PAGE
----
Basically what I want to do is remove some of the pointers inside my vector, but I found out that it can be quite slow to do that in the middle of the vector.
So I have a vector that already has data inside:
std::vector<Class*> vec1; // This already contains pointers
I'll iterate through vec1 and will add some of the pointers to another vector (vec2):
Now I would like to do is something like
vec1 = vec2 but I don't know if this is the better (effecient) way to do that.
What would be the best way to do that?
While looping through vec1 simply erasing what I need to remove from it:
it = vec1.erase(it)
While looping through vec1 moving the last item to the actual index and poping_back
vec1.at(index) = vec1.back(); vec1.pop_back();
Setting some attribute on the object the pointer is pointing while looping through vec1 and than using
vec1.erase(std::remove_if(vec1.begin(), vec1.end(), shouldBeRemoved), vec1.end());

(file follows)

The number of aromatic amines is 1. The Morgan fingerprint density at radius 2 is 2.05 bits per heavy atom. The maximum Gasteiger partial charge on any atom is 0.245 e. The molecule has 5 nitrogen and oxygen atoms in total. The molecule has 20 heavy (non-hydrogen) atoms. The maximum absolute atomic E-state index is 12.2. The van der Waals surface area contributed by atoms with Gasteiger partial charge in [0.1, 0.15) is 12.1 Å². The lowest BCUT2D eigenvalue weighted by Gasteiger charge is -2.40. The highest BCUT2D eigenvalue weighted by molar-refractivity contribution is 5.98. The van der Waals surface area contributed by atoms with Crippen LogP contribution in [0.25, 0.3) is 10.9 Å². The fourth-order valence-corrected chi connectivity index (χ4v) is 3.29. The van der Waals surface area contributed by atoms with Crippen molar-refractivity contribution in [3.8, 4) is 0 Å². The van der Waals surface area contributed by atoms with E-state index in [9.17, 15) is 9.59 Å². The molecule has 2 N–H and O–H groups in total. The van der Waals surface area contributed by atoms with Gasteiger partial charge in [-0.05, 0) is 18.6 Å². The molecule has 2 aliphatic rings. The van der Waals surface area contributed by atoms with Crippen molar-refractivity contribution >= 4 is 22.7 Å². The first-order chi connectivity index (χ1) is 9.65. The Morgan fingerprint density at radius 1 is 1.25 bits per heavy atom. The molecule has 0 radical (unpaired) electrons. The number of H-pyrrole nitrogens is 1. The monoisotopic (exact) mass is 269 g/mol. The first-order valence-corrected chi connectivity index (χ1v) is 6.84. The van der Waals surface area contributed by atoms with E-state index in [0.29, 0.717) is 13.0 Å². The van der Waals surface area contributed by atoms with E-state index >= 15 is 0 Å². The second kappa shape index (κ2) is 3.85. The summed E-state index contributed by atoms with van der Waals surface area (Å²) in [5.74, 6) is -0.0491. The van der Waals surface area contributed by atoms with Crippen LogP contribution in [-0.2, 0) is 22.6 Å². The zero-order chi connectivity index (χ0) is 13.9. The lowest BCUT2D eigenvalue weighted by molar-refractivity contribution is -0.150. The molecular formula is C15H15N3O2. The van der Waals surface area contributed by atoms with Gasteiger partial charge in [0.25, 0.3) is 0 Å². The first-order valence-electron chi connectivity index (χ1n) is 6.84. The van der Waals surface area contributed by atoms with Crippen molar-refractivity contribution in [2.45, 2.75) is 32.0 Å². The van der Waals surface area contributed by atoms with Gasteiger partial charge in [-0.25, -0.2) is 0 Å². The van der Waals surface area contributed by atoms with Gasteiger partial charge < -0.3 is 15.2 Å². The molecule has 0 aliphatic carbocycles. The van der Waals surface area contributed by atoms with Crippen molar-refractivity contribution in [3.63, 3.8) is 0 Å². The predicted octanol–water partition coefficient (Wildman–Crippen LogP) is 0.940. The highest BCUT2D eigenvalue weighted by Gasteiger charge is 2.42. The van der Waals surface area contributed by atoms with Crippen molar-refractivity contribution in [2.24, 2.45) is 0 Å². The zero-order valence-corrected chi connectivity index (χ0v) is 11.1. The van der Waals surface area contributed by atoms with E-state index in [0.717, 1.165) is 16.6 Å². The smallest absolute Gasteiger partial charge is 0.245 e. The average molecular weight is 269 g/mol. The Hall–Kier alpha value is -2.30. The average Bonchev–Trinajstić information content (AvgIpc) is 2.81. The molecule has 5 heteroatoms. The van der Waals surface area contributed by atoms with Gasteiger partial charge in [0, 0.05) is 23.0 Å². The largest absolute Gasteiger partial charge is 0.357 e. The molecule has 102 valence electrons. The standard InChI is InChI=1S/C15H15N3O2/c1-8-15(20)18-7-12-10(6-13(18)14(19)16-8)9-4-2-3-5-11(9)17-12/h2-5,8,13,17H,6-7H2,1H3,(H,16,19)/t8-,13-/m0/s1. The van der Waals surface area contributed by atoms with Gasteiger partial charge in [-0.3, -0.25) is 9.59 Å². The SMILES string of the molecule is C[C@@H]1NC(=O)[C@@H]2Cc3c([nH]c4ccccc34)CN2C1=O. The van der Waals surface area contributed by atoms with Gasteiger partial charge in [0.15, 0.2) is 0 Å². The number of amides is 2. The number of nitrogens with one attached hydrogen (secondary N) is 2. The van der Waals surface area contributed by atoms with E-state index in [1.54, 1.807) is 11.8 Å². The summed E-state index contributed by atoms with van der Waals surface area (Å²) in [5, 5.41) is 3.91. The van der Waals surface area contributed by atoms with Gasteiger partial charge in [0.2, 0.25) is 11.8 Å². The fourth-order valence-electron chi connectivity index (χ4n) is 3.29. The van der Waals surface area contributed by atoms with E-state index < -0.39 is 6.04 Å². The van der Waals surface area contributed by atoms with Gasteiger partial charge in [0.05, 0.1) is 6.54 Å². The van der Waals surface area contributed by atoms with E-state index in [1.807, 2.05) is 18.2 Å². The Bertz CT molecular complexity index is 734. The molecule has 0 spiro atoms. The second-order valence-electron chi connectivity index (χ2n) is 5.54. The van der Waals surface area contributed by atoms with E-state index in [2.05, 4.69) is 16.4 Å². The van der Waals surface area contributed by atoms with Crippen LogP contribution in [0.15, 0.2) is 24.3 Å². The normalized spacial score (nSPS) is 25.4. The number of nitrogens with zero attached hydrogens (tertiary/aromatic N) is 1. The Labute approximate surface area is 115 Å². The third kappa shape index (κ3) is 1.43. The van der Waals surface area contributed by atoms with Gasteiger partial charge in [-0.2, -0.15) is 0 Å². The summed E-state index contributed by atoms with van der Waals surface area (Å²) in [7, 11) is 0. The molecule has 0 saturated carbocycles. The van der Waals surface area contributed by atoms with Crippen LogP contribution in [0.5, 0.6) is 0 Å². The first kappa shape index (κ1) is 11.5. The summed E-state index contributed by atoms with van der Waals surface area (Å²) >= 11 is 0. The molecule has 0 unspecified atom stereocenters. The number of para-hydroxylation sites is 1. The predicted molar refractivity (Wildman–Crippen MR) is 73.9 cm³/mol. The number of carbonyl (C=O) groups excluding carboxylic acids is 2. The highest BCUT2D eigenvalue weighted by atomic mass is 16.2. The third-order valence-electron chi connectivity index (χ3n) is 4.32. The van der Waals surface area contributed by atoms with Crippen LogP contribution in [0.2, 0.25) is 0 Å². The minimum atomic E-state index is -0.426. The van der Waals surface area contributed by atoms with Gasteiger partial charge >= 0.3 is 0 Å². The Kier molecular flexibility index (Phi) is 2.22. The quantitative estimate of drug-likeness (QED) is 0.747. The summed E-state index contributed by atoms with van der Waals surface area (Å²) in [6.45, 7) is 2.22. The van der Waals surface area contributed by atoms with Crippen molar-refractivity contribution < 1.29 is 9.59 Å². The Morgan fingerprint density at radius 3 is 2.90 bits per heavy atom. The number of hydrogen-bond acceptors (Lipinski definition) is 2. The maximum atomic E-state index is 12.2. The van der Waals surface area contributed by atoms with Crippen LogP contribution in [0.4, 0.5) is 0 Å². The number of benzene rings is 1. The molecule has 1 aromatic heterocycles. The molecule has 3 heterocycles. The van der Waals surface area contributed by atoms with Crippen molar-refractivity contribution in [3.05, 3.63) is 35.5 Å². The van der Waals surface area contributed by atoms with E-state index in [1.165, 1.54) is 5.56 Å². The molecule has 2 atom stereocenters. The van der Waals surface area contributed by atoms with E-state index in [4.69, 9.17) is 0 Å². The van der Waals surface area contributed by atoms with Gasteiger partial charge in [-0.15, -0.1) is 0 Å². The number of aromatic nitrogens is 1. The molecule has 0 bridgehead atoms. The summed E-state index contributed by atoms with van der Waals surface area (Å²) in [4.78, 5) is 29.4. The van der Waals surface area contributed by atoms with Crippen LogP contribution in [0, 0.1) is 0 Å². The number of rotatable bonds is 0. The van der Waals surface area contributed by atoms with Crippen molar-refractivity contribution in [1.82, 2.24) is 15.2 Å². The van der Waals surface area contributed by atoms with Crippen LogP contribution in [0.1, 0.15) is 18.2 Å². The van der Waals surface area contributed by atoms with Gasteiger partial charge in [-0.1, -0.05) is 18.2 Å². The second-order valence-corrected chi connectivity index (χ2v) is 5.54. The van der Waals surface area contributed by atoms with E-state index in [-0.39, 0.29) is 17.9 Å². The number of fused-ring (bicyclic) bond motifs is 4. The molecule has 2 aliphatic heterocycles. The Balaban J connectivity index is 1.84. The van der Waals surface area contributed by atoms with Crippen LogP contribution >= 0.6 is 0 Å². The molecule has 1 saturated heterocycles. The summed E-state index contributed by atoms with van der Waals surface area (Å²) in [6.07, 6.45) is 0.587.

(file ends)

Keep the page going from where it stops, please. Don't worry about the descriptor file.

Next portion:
Now I'm trying to generate a new vector while looping through vec1 and adding the pointers I want to keep, then "swapping" or "moving" the contents of this new vector to vec1.
Apparently when doing it the 4th way, the pointers get invalidated
I would love to see what you guys suggest me. A big thank you to everyone that is willing to help!
You can just use
std::remove_if to conditionally remove items from a vector. This algorithm will shift items that need to be kept over to the front. Follow it up with a
std::vector::erase call to actually remove the items not shifted to the front.
This is similar to your option 3, but you don't need to set an attribute first - just use a predicate that determines if the item should be kept or not, and avoid having to pass over the vector twice.
If you don't want to do it in-place, but want to fill a new vector, then
std::copy_if does that.